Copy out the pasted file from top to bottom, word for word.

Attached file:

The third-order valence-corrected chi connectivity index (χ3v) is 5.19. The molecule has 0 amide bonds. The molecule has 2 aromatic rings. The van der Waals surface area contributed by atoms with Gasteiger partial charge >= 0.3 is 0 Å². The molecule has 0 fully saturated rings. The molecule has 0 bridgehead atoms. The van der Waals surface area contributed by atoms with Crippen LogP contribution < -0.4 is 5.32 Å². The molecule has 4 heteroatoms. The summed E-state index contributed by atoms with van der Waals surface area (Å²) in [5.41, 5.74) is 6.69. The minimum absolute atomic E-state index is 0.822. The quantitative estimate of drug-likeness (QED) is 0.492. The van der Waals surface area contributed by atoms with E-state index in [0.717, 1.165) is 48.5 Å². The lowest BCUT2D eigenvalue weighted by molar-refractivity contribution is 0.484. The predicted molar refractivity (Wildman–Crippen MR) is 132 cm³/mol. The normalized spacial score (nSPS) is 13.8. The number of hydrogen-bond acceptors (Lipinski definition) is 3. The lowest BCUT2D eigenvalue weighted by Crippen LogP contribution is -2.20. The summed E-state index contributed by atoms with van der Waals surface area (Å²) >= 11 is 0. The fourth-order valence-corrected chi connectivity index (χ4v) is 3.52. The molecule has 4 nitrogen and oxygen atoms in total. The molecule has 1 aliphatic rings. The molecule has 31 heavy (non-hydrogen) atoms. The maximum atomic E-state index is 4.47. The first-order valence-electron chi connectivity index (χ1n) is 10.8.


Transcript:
The third-order valence-corrected chi connectivity index (χ3v) is 5.19. The molecule has 0 amide bonds. The molecule has 2 aromatic rings. The van der Waals surface area contributed by atoms with Gasteiger partial charge >= 0.3 is 0 Å². The molecule has 0 fully saturated rings. The molecule has 0 bridgehead atoms. The van der Waals surface area contributed by atoms with Crippen LogP contribution < -0.4 is 5.32 Å². The molecule has 4 heteroatoms. The summed E-state index contributed by atoms with van der Waals surface area (Å²) in [5.41, 5.74) is 6.69. The minimum absolute atomic E-state index is 0.822. The quantitative estimate of drug-likeness (QED) is 0.492. The van der Waals surface area contributed by atoms with E-state index in [0.717, 1.165) is 48.5 Å². The lowest BCUT2D eigenvalue weighted by molar-refractivity contribution is 0.484. The predicted molar refractivity (Wildman–Crippen MR) is 132 cm³/mol. The normalized spacial score (nSPS) is 13.8. The number of hydrogen-bond acceptors (Lipinski definition) is 3. The lowest BCUT2D eigenvalue weighted by Crippen LogP contribution is -2.20. The summed E-state index contributed by atoms with van der Waals surface area (Å²) >= 11 is 0. The fourth-order valence-corrected chi connectivity index (χ4v) is 3.52. The molecule has 4 nitrogen and oxygen atoms in total. The molecule has 1 aliphatic rings. The molecule has 31 heavy (non-hydrogen) atoms. The maximum atomic E-state index is 4.47. The first-order valence-electron chi connectivity index (χ1n) is 10.8.